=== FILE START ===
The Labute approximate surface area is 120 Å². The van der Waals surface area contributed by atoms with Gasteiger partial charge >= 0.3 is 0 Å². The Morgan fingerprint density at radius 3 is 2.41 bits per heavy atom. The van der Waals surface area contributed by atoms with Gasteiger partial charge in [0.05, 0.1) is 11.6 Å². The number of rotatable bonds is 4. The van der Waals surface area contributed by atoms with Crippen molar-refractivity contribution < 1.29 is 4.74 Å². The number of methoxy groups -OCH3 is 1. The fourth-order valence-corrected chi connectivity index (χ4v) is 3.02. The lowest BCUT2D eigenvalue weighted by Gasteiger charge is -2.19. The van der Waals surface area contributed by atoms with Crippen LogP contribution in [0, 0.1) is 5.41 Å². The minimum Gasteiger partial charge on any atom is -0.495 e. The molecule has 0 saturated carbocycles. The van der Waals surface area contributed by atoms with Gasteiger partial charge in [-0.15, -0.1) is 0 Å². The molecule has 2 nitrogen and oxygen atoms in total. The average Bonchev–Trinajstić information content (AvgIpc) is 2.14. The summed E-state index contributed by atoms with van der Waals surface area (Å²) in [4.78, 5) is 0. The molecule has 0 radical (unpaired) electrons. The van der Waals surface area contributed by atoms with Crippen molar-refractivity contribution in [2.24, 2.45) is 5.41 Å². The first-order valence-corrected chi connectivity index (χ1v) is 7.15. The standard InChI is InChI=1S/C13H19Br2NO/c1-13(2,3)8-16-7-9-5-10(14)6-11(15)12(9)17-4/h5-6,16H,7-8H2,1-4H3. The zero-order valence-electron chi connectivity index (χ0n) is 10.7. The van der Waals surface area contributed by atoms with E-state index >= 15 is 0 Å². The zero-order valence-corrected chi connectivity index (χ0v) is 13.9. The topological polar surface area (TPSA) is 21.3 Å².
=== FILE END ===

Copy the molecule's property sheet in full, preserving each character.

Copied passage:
The Labute approximate surface area is 120 Å². The van der Waals surface area contributed by atoms with Gasteiger partial charge >= 0.3 is 0 Å². The Morgan fingerprint density at radius 3 is 2.41 bits per heavy atom. The van der Waals surface area contributed by atoms with Gasteiger partial charge in [0.05, 0.1) is 11.6 Å². The number of rotatable bonds is 4. The van der Waals surface area contributed by atoms with Crippen molar-refractivity contribution < 1.29 is 4.74 Å². The number of methoxy groups -OCH3 is 1. The fourth-order valence-corrected chi connectivity index (χ4v) is 3.02. The lowest BCUT2D eigenvalue weighted by Gasteiger charge is -2.19. The van der Waals surface area contributed by atoms with Crippen LogP contribution in [0, 0.1) is 5.41 Å². The minimum Gasteiger partial charge on any atom is -0.495 e. The molecule has 0 saturated carbocycles. The van der Waals surface area contributed by atoms with Gasteiger partial charge in [-0.15, -0.1) is 0 Å². The molecule has 2 nitrogen and oxygen atoms in total. The average Bonchev–Trinajstić information content (AvgIpc) is 2.14. The summed E-state index contributed by atoms with van der Waals surface area (Å²) in [4.78, 5) is 0. The molecule has 0 radical (unpaired) electrons. The van der Waals surface area contributed by atoms with Crippen molar-refractivity contribution in [2.24, 2.45) is 5.41 Å². The first-order valence-corrected chi connectivity index (χ1v) is 7.15. The standard InChI is InChI=1S/C13H19Br2NO/c1-13(2,3)8-16-7-9-5-10(14)6-11(15)12(9)17-4/h5-6,16H,7-8H2,1-4H3. The zero-order valence-electron chi connectivity index (χ0n) is 10.7. The van der Waals surface area contributed by atoms with E-state index >= 15 is 0 Å². The zero-order valence-corrected chi connectivity index (χ0v) is 13.9. The topological polar surface area (TPSA) is 21.3 Å².